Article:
Thursday, May 23, 2013

Let's map Urheimats!


Above is a map of something I've never seen before: a map of all the ancient language families of Europe and Asia Minor. What does that mean for the layman and woman? Simply put, it is the ancestral homeland of every language family as far back as we can trace it. So, for instance, on the map we see Hurro-Urartian. In antiquity, there were two kingdoms - the Hurrians and the Urartians - that spoke two related languages. By comparing the two languages we can reconstruct a "proto" language. But sometimes the daughter languages migrate and move away from where their ancestral proto language was spoken. In the case of Hurrian and Urartian, they both moved away from their homeland. This map shows their original linguistic land, back in the Armenian mountains, and not where they ended up, which was further south and east. We can do this with a lot of languages of the world. Unfortunately most language maps show where living languages are currently spoken or where extinct languages were last spoken, kind of like a burial marker. But these languages came from somewhere, right? Well I put together a map of all of those homelands. How do we know how to do this?

Sometimes a group of languages are demonstrably related, and linguists can compare the languages and reconstruct the original tongue the group diverged from (like Proto-Indo-European, Proto-Uralic, Proto-Hurro-Urartian, Proto-Northwest-Caucasian, Proto-Northeast Caucasian, Proto-Kartvelian and Proto-Tyrrhenian). Other times, a language is isolated - that means it is unrelated to any others - but linguists are able to compare the internal differences among dialects to reach a proto-language as well (like Proto-Basque). Other times, we are simply stuck with a single language that we cannot recover earlier versions of (Iberian). Finally, sometimes we can look into living languages and discover that the language contains traces of ancient dead languages that whisper to us like echoes of a time long past (like in the case of Pre-Germanic, which was spoken by a people before the Germans arrived, as well as Pre-Irish and Helladic).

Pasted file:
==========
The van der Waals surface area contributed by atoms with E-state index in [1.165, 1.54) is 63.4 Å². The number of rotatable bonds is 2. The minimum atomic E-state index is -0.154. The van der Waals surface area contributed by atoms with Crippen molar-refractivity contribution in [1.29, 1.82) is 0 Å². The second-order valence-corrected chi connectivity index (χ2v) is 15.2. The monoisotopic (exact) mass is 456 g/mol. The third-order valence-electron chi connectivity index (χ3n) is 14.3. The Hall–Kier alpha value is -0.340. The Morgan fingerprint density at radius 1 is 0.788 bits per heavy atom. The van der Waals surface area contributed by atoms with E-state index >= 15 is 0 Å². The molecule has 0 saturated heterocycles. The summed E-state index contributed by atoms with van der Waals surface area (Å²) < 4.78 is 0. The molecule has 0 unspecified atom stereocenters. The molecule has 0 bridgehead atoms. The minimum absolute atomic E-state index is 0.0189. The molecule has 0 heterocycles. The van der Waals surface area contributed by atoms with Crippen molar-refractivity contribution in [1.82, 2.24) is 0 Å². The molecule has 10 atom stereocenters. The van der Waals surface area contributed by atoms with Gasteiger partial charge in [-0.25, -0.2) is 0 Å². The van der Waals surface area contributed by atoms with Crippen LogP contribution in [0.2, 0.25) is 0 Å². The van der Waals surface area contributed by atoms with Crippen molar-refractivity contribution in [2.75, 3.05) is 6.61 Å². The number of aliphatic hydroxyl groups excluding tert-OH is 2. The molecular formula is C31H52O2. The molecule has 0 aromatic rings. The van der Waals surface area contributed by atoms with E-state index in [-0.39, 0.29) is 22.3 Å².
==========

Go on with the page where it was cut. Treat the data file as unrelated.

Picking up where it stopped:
For the regular joe, what do the language families represent?
  • Proto-Indo-European: Their nation(s) was called the Kurgan civilization (5000 BCE or so). They broke into a lot of tribes. If you speak a language in the following sub-families then your language comes from Proto-Indo-European: Germanic (including English, Italic (including Romance languages and Romanian), Indic (like Hindi, Urdu), Iranian (like Pashto, Farsi, Persian), Anatolian (Hittite, Luwian), Greek, Albanian, Armenian, Tocharian, Balto-Slavic (Russian, Lithuanian, Latvian, Slovak...), and Celtic.
  • Proto-Basque: Ancestral language of Basque, the last living language of the paleo-European tongues. When the Indo-European and Uralic tribes invaded, all of the aboriginal languages disappeared excepting Basque.
  • Proto-Uralic: Ancestral language of the Finno-Ugrics (Finnish, Hungarian...) and the Samoyed.
  • Iberian: Dead language. Language isolate in Spain. It neighbored Basque and the two were closely linked by trade and culture, but their languages were unrelated. 
  • Pre-British: Dead language. When the Celts came to the British Isles, they came to a land already inhabited. Some of this "Pre-British" language survives in the Celtic languages.
  • Pre-Irish: Dead language. When the Celts continued on to Ireland, the settlers there had their own tongue as well. It may have been related to Pre-British, but the traces of their language in Old Irish are distinct enough that we can't say it was the same language.
  • Pre-Germanic: The Germans split from the Kurgan civilization and settled the Scandanavian terrain, intermarrying with the aborigines who taught them various maritime techniques and agricultural terms. This term isn't exactly fair, because it apparently existed in areas that were conquered by the Proto-Balto-Slavs and the Proto-Celts, so that we see cognates in their languages as well. In fact, we may be seeing some loans appear in Finno-Ugric as well (but that's debatable). Pre-Germanic simply spanned a greater geographic area than the actual German tribes that settled the majority of their land.
  • Helladic: Dead language. More than 1500 words exist in Greek from a predecessor language that was not necessarily Tyrrhenian (the other language group that interacted heavily with Greek).